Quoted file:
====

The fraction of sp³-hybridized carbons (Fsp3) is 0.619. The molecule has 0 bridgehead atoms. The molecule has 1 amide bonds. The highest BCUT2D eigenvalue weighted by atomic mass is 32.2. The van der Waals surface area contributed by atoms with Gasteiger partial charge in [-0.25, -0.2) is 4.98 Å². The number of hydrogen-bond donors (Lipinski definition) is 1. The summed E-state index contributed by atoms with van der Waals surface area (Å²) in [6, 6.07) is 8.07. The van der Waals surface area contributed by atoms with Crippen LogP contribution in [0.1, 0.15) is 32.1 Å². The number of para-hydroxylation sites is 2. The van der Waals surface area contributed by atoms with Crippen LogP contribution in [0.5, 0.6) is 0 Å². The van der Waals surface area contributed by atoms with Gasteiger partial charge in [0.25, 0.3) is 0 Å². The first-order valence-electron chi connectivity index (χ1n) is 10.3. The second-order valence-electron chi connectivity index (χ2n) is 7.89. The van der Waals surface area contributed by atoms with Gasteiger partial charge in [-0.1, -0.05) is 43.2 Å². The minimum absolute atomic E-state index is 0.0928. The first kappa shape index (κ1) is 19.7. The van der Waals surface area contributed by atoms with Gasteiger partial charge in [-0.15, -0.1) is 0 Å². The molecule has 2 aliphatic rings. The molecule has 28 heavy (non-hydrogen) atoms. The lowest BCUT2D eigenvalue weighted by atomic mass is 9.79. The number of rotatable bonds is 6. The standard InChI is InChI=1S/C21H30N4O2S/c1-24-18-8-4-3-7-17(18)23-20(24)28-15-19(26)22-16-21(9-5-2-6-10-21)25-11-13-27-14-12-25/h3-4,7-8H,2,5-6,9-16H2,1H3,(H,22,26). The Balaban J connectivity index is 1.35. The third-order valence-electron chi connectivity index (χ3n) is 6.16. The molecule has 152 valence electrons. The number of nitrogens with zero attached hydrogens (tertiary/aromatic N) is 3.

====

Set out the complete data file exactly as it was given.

The fraction of sp³-hybridized carbons (Fsp3) is 0.619. The molecule has 0 bridgehead atoms. The molecule has 1 amide bonds. The highest BCUT2D eigenvalue weighted by atomic mass is 32.2. The van der Waals surface area contributed by atoms with Gasteiger partial charge in [-0.25, -0.2) is 4.98 Å². The number of hydrogen-bond donors (Lipinski definition) is 1. The summed E-state index contributed by atoms with van der Waals surface area (Å²) in [6, 6.07) is 8.07. The van der Waals surface area contributed by atoms with Crippen LogP contribution in [0.1, 0.15) is 32.1 Å². The number of para-hydroxylation sites is 2. The van der Waals surface area contributed by atoms with Crippen LogP contribution in [0.5, 0.6) is 0 Å². The van der Waals surface area contributed by atoms with Gasteiger partial charge in [0.25, 0.3) is 0 Å². The first-order valence-electron chi connectivity index (χ1n) is 10.3. The second-order valence-electron chi connectivity index (χ2n) is 7.89. The van der Waals surface area contributed by atoms with Gasteiger partial charge in [-0.1, -0.05) is 43.2 Å². The minimum absolute atomic E-state index is 0.0928. The first kappa shape index (κ1) is 19.7. The van der Waals surface area contributed by atoms with Gasteiger partial charge in [-0.15, -0.1) is 0 Å². The molecule has 2 aliphatic rings. The molecule has 28 heavy (non-hydrogen) atoms. The lowest BCUT2D eigenvalue weighted by atomic mass is 9.79. The number of rotatable bonds is 6. The standard InChI is InChI=1S/C21H30N4O2S/c1-24-18-8-4-3-7-17(18)23-20(24)28-15-19(26)22-16-21(9-5-2-6-10-21)25-11-13-27-14-12-25/h3-4,7-8H,2,5-6,9-16H2,1H3,(H,22,26). The Balaban J connectivity index is 1.35. The third-order valence-electron chi connectivity index (χ3n) is 6.16. The molecule has 152 valence electrons. The number of nitrogens with zero attached hydrogens (tertiary/aromatic N) is 3.